Oregon's property rights issues should serve as a cautionary tale for the rest of the country, according to this article from Metropolis.
"As planners and designers nationwide are faced with reducing carbon emissions, they float ideas that sound Oregonian. The LEED for Neighborhood Development certification program, for example, may require dramatically increasing density and restricting building on ecologically sensitive open land while promoting the reuse of industrial brownfields and obsolete grey-fields. Oregon had already been a long way toward achieving these goals before Measure 37 weakened the state's stiff rural-development restrictions. Then a vote last November, little noticed outside the state, sweepingly reversed almost all of the legislation. These whipsawing policies exposed raw but often unexamined emotions about Americans' relationship to land. Oregon's property-rights battle serves as a cautionary tale for environmentalists nationwide."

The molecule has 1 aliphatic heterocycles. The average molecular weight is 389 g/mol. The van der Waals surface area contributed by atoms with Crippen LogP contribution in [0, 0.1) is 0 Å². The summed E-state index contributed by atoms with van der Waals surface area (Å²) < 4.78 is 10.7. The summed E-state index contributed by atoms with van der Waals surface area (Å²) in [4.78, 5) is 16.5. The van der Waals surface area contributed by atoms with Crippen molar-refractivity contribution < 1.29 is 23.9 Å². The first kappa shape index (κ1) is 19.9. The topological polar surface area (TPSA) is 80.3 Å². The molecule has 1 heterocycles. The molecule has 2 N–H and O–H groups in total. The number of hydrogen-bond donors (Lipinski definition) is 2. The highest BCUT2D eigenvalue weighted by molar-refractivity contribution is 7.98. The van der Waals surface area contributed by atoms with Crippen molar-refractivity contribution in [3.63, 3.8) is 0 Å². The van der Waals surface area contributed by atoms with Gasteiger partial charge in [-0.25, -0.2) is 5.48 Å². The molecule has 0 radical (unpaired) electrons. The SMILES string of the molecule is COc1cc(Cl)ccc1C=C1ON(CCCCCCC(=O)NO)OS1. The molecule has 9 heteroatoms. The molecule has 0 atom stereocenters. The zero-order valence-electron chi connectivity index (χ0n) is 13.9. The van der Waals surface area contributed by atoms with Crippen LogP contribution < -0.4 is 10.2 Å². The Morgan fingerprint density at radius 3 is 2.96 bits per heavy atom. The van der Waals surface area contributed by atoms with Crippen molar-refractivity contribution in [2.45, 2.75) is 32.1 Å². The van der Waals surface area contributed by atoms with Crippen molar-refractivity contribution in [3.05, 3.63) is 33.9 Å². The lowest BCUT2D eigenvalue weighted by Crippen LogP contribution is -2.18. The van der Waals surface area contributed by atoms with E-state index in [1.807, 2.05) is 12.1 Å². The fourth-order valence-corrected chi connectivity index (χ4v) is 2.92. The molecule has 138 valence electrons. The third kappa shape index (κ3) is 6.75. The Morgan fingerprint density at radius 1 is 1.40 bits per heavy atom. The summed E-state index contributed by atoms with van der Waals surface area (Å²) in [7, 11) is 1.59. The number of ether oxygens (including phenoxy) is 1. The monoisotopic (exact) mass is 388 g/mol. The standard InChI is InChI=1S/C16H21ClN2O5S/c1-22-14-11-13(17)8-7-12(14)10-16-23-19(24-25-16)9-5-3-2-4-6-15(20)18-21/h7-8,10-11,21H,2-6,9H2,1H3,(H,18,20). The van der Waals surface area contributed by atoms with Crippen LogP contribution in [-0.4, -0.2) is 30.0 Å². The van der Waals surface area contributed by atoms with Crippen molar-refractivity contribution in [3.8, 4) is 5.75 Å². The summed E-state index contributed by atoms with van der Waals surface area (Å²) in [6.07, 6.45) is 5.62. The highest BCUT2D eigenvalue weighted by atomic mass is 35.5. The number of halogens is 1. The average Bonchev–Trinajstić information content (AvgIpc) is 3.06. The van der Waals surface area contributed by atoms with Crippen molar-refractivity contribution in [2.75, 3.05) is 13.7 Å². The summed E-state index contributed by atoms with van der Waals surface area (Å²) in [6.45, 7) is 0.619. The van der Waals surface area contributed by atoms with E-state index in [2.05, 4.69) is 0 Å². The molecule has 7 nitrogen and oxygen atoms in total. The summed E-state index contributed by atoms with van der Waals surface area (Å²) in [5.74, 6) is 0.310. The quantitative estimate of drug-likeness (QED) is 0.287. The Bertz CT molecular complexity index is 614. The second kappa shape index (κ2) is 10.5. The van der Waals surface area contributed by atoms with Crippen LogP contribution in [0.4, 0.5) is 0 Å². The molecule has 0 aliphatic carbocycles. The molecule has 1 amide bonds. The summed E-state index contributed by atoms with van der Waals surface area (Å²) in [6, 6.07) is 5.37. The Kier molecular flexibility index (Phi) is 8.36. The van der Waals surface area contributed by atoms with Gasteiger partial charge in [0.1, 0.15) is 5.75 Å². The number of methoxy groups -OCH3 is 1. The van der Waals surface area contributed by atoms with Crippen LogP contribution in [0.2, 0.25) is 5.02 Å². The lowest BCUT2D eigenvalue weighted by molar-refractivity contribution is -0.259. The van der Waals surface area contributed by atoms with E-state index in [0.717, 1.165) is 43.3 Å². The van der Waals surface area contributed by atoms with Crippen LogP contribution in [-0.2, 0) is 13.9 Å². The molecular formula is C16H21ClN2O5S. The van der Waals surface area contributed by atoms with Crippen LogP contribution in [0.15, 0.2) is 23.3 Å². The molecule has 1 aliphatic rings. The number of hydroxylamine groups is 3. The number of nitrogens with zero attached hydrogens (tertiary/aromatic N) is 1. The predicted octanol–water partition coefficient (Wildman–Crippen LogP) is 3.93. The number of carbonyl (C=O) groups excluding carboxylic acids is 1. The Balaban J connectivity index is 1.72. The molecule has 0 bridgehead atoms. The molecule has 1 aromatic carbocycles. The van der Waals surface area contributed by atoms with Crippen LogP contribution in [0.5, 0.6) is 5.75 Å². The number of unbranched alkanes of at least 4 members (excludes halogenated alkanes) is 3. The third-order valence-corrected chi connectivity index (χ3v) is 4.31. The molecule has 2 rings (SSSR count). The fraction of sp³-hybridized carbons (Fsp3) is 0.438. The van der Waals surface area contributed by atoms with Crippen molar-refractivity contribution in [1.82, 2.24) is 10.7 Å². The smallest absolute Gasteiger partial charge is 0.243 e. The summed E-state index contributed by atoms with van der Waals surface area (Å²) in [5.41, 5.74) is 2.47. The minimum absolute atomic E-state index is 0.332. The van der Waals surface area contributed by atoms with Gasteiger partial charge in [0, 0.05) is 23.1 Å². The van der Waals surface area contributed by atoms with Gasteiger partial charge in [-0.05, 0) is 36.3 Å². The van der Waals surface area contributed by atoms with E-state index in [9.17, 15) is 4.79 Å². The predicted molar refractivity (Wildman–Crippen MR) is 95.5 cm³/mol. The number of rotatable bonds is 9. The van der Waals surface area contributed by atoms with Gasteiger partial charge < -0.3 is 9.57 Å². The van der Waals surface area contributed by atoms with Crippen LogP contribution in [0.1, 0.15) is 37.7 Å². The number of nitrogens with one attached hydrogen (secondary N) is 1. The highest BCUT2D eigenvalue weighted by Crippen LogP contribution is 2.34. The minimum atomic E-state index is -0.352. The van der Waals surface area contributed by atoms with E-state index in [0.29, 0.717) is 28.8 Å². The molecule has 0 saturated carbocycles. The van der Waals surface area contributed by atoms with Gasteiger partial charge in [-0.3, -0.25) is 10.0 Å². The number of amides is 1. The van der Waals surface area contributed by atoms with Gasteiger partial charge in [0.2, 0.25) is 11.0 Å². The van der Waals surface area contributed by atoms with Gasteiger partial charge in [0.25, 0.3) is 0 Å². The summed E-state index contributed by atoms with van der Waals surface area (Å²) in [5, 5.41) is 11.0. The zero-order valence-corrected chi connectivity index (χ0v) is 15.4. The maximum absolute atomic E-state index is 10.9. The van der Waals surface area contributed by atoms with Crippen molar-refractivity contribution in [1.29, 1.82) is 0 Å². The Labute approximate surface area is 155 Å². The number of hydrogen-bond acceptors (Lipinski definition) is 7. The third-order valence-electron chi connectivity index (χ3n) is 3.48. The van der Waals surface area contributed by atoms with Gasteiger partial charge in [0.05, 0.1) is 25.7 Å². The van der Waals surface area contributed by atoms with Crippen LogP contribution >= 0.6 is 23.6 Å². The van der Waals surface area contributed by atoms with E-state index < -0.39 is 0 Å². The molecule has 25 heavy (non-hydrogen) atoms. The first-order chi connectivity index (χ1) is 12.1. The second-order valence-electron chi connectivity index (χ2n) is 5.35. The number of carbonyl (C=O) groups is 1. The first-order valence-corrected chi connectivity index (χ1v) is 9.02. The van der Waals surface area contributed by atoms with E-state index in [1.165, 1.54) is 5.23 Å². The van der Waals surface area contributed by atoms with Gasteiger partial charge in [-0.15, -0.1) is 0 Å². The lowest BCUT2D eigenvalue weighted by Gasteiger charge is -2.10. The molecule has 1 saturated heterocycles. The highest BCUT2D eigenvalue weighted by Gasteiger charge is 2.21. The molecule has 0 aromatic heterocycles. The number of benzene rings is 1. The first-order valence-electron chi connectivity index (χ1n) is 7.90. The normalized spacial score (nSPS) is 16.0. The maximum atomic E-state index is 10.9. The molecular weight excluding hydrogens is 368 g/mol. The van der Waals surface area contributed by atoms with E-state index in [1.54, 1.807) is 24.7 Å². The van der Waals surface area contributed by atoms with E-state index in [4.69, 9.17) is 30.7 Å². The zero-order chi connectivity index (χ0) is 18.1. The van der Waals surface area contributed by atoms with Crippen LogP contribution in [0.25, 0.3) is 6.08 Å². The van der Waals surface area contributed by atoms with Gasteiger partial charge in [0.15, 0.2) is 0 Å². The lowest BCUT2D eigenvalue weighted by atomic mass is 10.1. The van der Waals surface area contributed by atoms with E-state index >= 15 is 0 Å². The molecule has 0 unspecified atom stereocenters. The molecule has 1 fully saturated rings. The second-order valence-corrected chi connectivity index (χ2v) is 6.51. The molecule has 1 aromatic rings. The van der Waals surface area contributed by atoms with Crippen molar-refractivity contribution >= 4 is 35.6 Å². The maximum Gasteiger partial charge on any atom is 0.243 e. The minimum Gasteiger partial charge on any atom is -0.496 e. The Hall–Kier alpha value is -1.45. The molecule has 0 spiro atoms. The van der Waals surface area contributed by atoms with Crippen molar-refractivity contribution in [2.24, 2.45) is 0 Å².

"The abrupt transition between rural and urban is pretty much unique to Oregon, and it drives some landowners crazy. After all, land values on the urban side of the growth boundary, where you might be able to build upward of half a dozen houses every acre, may be many times those on the rural side, where often only one house is permitted per 80 acres. To many it seems patently unfair for a government commission to draw a line that has such extraordinary impact on a given parcel's destiny."